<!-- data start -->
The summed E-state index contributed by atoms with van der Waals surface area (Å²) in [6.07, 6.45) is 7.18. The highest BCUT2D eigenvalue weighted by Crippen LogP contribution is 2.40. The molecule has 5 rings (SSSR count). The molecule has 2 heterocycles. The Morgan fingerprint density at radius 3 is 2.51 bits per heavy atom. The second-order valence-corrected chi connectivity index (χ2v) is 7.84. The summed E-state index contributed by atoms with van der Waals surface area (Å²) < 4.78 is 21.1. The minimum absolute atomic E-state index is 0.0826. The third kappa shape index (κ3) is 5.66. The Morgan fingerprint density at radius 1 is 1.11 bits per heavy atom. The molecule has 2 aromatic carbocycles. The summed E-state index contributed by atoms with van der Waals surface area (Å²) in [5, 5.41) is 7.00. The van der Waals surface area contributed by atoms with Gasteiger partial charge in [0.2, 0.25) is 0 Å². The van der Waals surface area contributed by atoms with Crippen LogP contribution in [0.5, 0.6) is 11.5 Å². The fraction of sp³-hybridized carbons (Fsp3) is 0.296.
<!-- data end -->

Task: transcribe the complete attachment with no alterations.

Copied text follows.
The summed E-state index contributed by atoms with van der Waals surface area (Å²) in [6.07, 6.45) is 7.18. The highest BCUT2D eigenvalue weighted by Crippen LogP contribution is 2.40. The molecule has 5 rings (SSSR count). The molecule has 2 heterocycles. The Morgan fingerprint density at radius 3 is 2.51 bits per heavy atom. The second-order valence-corrected chi connectivity index (χ2v) is 7.84. The summed E-state index contributed by atoms with van der Waals surface area (Å²) < 4.78 is 21.1. The minimum absolute atomic E-state index is 0.0826. The third kappa shape index (κ3) is 5.66. The Morgan fingerprint density at radius 1 is 1.11 bits per heavy atom. The molecule has 2 aromatic carbocycles. The summed E-state index contributed by atoms with van der Waals surface area (Å²) in [5, 5.41) is 7.00. The van der Waals surface area contributed by atoms with Gasteiger partial charge in [0.2, 0.25) is 0 Å². The van der Waals surface area contributed by atoms with Crippen LogP contribution in [0.5, 0.6) is 11.5 Å². The fraction of sp³-hybridized carbons (Fsp3) is 0.296.